Is Michael Bennett Still Running for President?

Michael Bennet during the New Hampshire Primary

You may not see his name listed when the cable news shows list the incoming results, but according to Evan Malmgren’s piece at the Baffler, Michael Bennett is still running for president.

Here is a taste:

If Bennet’s primary strategy and political positioning echoes Gary Hart’s, his New Hampshire gamble is even more of a fantastical long shot. Bennet is polling below half a percentage point in the statewide Real Clear Politics average, but he’s nonetheless invested in thirty-five paid staffers there—a significant fielding for a candidate who has raised less than $7 million over the entire election cycle—and he has spent the last two months traipsing up and down the state on a fifty-stop town hall tour called “the Real Deal Road Trip.”

I attended the fiftieth stop of this political death march, a rally in Manchester, and found what might have been an impressive showing, had Bennet been running for county treasurer. A crowd of more than two hundred packed the event space as Bennet droned on with a tempered and unfocused speech. “Among all the candidates in this race, I have the most —” Bennet stammered and paused, seemingly unsure of what, exactly, he has the most of. After some thought, he landed on a vague Obama-ism. “I have the plan that is most targeted towards, how do we allow people to stay in the middle class that are in the middle class.”

No one seemed to be paying complete attention; the people around me issued disjointed claps at seemingly random intervals. Eventually, the campaign wheeled out its “star slugger” for a brief appearance: James Carville, one-time architect of Bill Clinton’s 1992 presidential campaign who is better known today as a minor septuagenarian tastemaker among the MSNBC-addicted crowd. That he has endorsed Bennet’s 2020 presidential campaign is all you need to know about his continued relevance. At the rally, Carville rammed Bernie Sanders as an “ideologue” and spoke to his personal desire for Democrats to win in 2020, but he said almost nothing about Bennet’s vision in particular. “They’ll run away from Bernie Sanders like the devil running away from holy water,” Carville claimed of down-ballot Democratic candidates in conservative states, a convoluted metaphor that managed to compare hypothetical future fans of Bennet’s uninspiring program to Satan himself.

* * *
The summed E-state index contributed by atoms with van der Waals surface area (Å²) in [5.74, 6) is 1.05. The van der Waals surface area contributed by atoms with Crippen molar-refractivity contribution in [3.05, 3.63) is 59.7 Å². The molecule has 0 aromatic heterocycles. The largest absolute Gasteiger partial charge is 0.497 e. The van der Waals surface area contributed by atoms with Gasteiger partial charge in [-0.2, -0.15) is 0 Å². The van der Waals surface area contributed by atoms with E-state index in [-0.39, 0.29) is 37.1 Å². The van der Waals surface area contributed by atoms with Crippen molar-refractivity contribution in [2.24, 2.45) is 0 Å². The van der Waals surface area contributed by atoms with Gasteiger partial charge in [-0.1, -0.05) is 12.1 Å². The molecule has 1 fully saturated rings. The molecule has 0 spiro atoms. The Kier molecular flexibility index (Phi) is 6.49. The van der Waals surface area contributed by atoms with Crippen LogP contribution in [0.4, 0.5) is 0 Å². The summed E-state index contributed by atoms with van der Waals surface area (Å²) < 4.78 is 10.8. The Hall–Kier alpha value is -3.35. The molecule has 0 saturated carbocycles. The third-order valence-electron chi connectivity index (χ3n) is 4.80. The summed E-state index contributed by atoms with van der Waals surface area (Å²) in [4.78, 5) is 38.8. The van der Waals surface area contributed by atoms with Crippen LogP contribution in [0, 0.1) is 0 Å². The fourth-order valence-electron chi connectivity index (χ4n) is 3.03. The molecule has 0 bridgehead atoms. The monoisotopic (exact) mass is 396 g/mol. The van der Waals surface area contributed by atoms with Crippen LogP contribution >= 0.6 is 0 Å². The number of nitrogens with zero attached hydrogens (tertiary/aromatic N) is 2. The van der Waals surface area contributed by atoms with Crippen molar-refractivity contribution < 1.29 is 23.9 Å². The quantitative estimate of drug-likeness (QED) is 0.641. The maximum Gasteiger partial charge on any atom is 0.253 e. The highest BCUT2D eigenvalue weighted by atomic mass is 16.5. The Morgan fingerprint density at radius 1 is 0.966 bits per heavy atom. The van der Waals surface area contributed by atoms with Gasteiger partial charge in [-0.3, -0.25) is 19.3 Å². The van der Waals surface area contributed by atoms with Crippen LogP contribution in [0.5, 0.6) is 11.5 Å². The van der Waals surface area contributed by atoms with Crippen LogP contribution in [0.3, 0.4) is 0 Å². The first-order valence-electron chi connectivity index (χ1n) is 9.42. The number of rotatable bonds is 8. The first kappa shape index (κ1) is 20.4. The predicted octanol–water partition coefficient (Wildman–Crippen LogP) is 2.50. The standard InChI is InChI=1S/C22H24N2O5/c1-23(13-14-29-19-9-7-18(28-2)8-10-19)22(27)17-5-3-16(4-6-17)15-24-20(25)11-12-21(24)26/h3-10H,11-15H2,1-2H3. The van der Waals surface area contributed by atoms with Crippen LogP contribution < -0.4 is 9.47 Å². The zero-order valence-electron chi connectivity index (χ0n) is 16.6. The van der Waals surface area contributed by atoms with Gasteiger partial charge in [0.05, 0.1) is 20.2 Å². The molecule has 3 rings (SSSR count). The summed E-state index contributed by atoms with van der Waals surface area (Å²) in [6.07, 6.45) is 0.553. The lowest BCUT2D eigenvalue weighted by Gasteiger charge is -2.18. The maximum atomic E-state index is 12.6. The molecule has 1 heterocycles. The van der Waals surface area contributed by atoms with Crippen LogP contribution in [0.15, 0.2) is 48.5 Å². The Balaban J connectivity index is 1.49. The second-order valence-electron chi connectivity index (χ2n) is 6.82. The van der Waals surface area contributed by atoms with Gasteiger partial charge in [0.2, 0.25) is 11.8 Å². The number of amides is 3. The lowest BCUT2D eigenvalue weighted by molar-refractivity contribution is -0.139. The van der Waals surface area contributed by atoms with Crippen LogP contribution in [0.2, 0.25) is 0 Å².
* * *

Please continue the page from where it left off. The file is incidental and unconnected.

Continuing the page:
The rally ended with an awkward New Orleans twist, as the speakers blared a Cajun tune and Carville donned a Mardi Gras mask before tossing beads into the crowd, abruptly leaving to catch a flight.

Read the entire piece here.

Paul Harvey’s Rocky Mountain High

Paul Harvey, professor of history at the University of Colorado–Colorado Springs, takes us on a religious journey through his adopted home state–a crucial swing state in the upcoming presidential election. 

I have spent some time in the northern “Front Range” region (my in-laws live in Ft. Collins) so I found his piece particularly interesting.  Here is a taste:

I live along Colorado’s “Front Range,” where 82 percent of the state’s some 5 million residents call home. Colorado is a large, western state, but the drive through the Front Range takes just over two hours. Coming from the working-class (and historically predominantly union and Democratic) industrial town of Pueblo in the South, a 30-minute drive up I-25 takes you to the base of Pike’s Pike, in the shadow of which sprawls the famously conservative city of Colorado Springs. Another hour northward places you in the capital city, Denver. Another 30 minutes northwest and you arrive in the university town of Boulder, referred to by the state’s more conservative residents as the “People’s Republic of Boulder.”

The drive takes you through some of the state’s richest and poorest neighborhoods; through belching steel mills, resort communities, suburban sprawl, urban gentrification, and a university town’s genteel poverty. Politically, this tour of the Front Range takes you from some of the most Republican and Libertarian to some of the most Democratic and Green political districts in the United States. Religiously, this tour takes you from Colorado Springs, home to conservative evangelical churches, through vast suburbs of spiritual-but-not-religious housing developments, to heavily urban Democratic sectors of Denver, and into Boulder, the spiritual converse of Colorado Springs.

And here is a little John Denver for your enjoyment: